Integrative Pathways to Healing

Mindfulness Based Stress Reduction in Chicago

Here is a brief meditation exercise you can experiment with to explore mindfulness of thoughts

“A thought is harmless unless we believe it.  It’s not our thoughts but our attachment to our thoughts that causes suffering.  Attaching to a thought means believing that it’s true, without inquiring.  A belief is a thought that we’ve been attaching to, often for years.”   Byron Katie.

As a teacher of meditation, I hear from friends and students that they cannot meditate because they can’t stop thinking.  Well, neither can I or any other human being – meditator or non-meditator.  

What is a thought? The ability to think is a necessary element of our lives. We need to plan, make decisions, and communicate.  Although a lot of our daily life is spent listening to our thoughts, how we respond to them or believe them has an impact on our ability to be kind to ourselves and others.  Oftentimes, when we have a recurring thought about ourselves (self judgement), we begin to believe the thought. That is just the way the brain works – each time this thought arises in your mind it becomes stronger.  So, it is easy to get caught up in self -criticism.

Thoughts are mental events that are often reactions to our environment.  For example, if you are anxious and someone cuts you off in traffic, your reaction may be to honk the horn, or communicate with angry gestures or words.  However, if you are in a happy mood, feeling good about yourself and someone cuts you off in traffic, you may be able to just let it be, without reacting to the minor disturbance.  

Thoughts are not facts, but they can easily affect mood. Thoughts can bring us down or bolster us up; and we can, through mindfulness practices that help us to observe our thoughts, increase our capacity to be less reactive and self- critical.  Observing your thoughts can be helpful for understanding where we get stuck in self judgement or worry.  

Here is a brief meditation exercise you can experiment with to explore mindfulness of thoughts and maybe you can become more aware of what you are thinking.

Exercise:  What am I Thinking?

Time: 10 + minutes

NOTE: One of the methods of developing mindfulness of thoughts and thinking is to note when thinking and thoughts take you away from your breath, or another attentional object of meditation.  If you have explored mindfulness practices that focus on the breath or body, thoughts and thinking take you away from the object of attention.  In this exercise, we will note the content of the thoughts that distract you.  Remember it is the nature of mind to think a lot and that you are not doing anything wrong when this happens.  Rather, you are developing the capacity to see the thoughts as they come and go. As observable events.  Try this practice several times over the next week, or as often you like.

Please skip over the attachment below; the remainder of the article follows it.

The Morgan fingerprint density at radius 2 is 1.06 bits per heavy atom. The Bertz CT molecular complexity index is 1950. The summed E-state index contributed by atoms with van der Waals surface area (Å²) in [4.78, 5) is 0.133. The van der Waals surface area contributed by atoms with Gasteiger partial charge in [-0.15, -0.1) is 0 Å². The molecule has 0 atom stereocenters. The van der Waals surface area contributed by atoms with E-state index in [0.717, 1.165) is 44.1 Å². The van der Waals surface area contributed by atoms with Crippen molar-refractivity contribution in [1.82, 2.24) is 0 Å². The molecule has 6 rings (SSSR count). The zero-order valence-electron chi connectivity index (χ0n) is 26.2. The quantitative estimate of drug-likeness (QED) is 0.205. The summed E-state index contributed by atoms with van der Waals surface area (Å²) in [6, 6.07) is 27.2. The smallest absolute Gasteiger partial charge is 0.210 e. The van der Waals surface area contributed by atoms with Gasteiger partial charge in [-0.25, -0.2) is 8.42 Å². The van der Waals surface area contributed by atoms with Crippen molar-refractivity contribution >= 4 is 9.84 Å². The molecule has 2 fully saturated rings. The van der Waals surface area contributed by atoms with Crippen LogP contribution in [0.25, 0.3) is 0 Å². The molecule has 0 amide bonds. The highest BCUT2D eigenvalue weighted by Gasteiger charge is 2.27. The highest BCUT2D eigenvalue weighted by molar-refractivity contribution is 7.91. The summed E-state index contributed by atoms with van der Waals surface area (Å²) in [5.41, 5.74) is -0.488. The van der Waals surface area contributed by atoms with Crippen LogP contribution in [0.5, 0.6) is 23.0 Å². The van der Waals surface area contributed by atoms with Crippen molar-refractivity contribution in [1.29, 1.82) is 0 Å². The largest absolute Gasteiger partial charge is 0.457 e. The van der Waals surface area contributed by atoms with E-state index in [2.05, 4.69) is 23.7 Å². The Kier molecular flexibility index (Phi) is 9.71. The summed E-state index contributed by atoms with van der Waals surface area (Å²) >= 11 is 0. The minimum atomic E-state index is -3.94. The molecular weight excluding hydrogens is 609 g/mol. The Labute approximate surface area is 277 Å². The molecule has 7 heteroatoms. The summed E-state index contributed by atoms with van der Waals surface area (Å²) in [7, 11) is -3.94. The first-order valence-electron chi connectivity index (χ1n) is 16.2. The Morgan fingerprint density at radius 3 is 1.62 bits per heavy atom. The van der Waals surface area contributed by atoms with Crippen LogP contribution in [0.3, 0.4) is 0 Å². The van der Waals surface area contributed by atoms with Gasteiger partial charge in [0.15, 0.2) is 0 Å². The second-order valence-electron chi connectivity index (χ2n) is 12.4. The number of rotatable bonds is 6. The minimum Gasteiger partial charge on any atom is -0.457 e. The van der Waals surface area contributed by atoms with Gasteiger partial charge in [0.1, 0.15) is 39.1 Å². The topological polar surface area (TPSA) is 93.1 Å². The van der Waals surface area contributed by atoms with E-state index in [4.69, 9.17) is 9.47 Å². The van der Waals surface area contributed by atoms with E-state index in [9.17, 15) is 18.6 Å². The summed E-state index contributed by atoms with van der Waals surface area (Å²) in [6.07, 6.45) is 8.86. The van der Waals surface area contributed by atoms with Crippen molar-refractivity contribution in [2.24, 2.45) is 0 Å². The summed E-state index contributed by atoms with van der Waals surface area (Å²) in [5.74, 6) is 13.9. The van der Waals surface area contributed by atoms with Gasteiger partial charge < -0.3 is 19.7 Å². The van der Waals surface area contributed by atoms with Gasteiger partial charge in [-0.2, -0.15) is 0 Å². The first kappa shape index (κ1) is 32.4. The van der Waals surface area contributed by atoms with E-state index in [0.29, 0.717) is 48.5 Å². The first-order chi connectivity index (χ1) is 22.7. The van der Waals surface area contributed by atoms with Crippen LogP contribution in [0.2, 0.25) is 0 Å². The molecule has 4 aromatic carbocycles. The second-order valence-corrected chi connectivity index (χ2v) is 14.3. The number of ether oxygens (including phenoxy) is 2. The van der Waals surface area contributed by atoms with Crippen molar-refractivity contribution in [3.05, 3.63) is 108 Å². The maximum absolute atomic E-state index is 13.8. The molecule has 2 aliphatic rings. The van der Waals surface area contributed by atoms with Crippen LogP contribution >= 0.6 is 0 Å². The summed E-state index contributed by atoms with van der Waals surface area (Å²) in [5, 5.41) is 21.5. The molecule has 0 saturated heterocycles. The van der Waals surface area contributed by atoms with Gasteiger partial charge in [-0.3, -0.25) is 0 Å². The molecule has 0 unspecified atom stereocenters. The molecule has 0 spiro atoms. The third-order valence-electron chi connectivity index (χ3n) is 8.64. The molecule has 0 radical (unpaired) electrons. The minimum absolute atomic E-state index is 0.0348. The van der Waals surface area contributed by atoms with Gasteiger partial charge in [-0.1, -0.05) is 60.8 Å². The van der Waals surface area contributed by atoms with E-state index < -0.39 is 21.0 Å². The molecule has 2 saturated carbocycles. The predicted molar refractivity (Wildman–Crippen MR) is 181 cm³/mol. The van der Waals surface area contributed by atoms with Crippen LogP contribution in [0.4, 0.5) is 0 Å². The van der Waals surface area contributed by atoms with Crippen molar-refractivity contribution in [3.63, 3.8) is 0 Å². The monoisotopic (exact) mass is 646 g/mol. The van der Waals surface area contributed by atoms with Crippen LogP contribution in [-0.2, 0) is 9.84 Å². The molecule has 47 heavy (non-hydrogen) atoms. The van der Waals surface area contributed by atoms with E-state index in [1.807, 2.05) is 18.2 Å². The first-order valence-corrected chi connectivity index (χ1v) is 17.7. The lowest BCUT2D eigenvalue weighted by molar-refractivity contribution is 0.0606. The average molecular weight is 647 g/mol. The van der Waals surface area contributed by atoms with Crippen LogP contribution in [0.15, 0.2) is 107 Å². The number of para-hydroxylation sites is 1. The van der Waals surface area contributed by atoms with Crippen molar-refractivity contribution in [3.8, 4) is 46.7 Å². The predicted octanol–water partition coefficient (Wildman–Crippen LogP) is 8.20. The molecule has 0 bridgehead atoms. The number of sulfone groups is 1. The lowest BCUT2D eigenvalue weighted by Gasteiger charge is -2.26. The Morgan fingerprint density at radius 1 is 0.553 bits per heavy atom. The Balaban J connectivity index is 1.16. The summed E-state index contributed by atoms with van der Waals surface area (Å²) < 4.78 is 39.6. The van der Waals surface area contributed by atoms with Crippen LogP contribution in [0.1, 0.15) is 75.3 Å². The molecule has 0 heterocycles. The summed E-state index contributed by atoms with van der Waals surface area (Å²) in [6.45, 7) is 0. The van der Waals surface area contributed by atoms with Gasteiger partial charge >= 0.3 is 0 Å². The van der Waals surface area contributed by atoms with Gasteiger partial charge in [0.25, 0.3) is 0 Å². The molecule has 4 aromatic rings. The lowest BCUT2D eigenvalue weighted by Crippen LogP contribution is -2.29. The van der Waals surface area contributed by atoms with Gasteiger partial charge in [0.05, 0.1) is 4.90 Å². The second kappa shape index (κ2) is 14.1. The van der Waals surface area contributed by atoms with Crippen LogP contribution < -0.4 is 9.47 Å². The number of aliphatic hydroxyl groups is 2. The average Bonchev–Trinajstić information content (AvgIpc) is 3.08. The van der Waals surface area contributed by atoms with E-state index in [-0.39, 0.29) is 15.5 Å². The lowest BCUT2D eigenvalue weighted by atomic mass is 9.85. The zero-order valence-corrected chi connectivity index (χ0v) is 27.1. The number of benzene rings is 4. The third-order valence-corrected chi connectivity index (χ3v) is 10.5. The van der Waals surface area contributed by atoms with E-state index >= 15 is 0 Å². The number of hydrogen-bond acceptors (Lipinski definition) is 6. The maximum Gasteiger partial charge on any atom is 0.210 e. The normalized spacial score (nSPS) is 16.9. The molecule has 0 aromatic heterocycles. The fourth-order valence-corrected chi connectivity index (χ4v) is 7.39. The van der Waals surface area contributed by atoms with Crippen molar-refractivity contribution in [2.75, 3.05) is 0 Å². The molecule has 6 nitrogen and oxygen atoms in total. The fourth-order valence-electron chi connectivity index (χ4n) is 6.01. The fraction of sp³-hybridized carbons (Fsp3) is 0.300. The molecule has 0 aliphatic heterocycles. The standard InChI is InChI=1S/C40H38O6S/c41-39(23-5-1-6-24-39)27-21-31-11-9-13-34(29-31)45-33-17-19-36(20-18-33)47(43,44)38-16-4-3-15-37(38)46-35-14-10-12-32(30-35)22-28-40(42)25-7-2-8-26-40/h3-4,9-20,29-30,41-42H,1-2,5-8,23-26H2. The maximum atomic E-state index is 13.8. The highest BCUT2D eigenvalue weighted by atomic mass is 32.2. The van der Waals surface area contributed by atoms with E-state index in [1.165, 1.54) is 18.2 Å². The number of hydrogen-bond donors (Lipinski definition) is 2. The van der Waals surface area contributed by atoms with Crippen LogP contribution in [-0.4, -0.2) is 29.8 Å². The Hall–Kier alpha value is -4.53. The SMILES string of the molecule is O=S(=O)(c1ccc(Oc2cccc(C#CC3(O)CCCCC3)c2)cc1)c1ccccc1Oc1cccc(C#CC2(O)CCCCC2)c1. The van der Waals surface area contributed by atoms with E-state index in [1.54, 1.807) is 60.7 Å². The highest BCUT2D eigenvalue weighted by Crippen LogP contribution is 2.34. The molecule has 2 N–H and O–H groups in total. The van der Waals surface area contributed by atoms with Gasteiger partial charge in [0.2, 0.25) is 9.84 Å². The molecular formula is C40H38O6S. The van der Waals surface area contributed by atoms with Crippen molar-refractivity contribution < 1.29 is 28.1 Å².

1). Determine the length of time you would like to meditate.  Ten minutes or more is recommended.  Set a timer if you like.

2). Begin by coming to a comfortable seated position in a chair, on a cushion, or laying down if that is best for you to find stillness and ease in your body. Lowering your gaze or closing your eyes.  Turn your attention inward.  

3). Begin by taking 3-5 conscious breathes, a little deeper and fuller than natural to help direct your attention inside and relax into stillness.

4). Feel your body and notice if it is comfortable.  Adjust as you need to find ease and comfort.

5). Begin to pay attention to the natural breath and focus on sensing the movement of breath in and out of your body for a few minutes.

6). When you notice that the focus of attention on the breath has wandered, notice what distracted you.  It may be a sound, or a body sensation, or a thought.

7). As you notice what the thoughts are that drew your attention away, label it or categorize it:  Is it a memory?  Is it about the future?  Is it a worry?  Is it a judgement?

8). Return your focus to the breath.  

9). Continue to note and observe your thoughts for the remainder of the practice, returning to your breath each time.

Reflect: After you practice this exercise several times consider:
     -What types of thoughts are common for you?
     -Are you able to let a thought go?
     – What types of thoughts are harder to let go?